Well our temporary stay at Offenham, ended up being two days due to the rain. We did see plenty of other boats moving, and felt very relieved that we did not have too. The water level has also risen since our arrival. Initially we had to step up, out of the boat and onto the bank, now we are level with it. A quick check with the Environment Agency river levels website, confirmed that not much more of an increase is expected, and the river level gauge by the Lock, was still in the green zone. So, Friday 10/5 after topping up with water, we got underway.

Filling with water at Offenham

The Lock ahead was set in our favour. One advantage of cruising on rivers over canals, is not having to stop and close gates, as you leave the Locks. After a couple of miles we were approaching Evesham with its lock, and fairly large Weir. We had seen due to a bend in the river, that a boat coming upstream would take the Lock, and therefore we would need to wait. The Lock landing at Evesham is next to the Weir edge. You don’t need to worry about how you get to it, the flow of water takes you there.

Waiting to enter Evesham Lock
A bit too close for comfort

Once through Evesham, we crossed a boundary from the Upper Avon to the Lower Avon. This split in ownership of the river occurred in 1717, and both sections, were separately managed until 2010, when the Avon Navigation Trust was formed. We spent the next half an hour rounding Evesham, as the river forms a horseshoe shape around the town. We had to toot the horn as a warning for the ferryman at Hampton, to lower the wire in the river, then it was on into open countryside. At Chadbury Lock we were joined by a hire boat, but only for one Lock, as we planned a stop for lunch. A mile and half further on, we arrived at Craycombe Turn, a small section of flood safe moorings, and we tied up for lunch. No public house here, so it was an onboard picnic.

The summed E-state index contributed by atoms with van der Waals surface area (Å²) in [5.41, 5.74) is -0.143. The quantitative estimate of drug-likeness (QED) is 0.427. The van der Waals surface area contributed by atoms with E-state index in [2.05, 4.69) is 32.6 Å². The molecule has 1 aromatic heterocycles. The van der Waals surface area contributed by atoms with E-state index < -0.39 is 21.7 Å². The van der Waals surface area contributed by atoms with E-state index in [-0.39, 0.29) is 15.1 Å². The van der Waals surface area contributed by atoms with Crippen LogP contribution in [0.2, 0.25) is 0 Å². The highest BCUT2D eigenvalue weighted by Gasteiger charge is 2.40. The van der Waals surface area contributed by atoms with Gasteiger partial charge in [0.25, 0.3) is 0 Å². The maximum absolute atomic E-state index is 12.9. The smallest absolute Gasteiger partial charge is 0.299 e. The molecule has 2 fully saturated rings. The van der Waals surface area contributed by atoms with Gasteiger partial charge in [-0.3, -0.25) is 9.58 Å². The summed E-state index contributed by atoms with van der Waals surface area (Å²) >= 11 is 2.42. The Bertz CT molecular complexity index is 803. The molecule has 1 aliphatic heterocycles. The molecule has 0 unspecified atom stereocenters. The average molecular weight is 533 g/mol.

Craycombe Turn moorings, Lunch stop

There was a small field adjacent to the mooring, which four legs decided to play in. The lack of a towpath for walking the furry crew, is one thing we have missed from the canals. After lunch we set off once more. Passing the canoe centre, we had to dodge dozens of kids playing on the water, then we arrived at Fladbury Lock and Mill.

Fladbury Lock and Mill

The weather had been pleasant so far, but as the afternoon wore on, the clouds started to build. Approaching Tiddle Widdle Island, by the village of Wyre Piddle, so it did, piddle on us. Fortunately only a passing shower, not the heavy rain of the previous two days. Through Wyre Lock, and we now had just a mile to go to our intended spot at Pershore. On arrival there was plenty of space, so we moored and then wandered into town for a look around.

Mooring at Pershore

Later in the evening, we spoilt ourselves with another takeaway, whilst checking the guide books for the next leg of our journey to Tewkesbury.

Today the sunny warm weather returned. The mooring is close to a large wetland water meadow, with footpaths crisscrossing it back towards Fladbury. We took four legs for his daily walk, then the crew nipped into town to top up the supplies.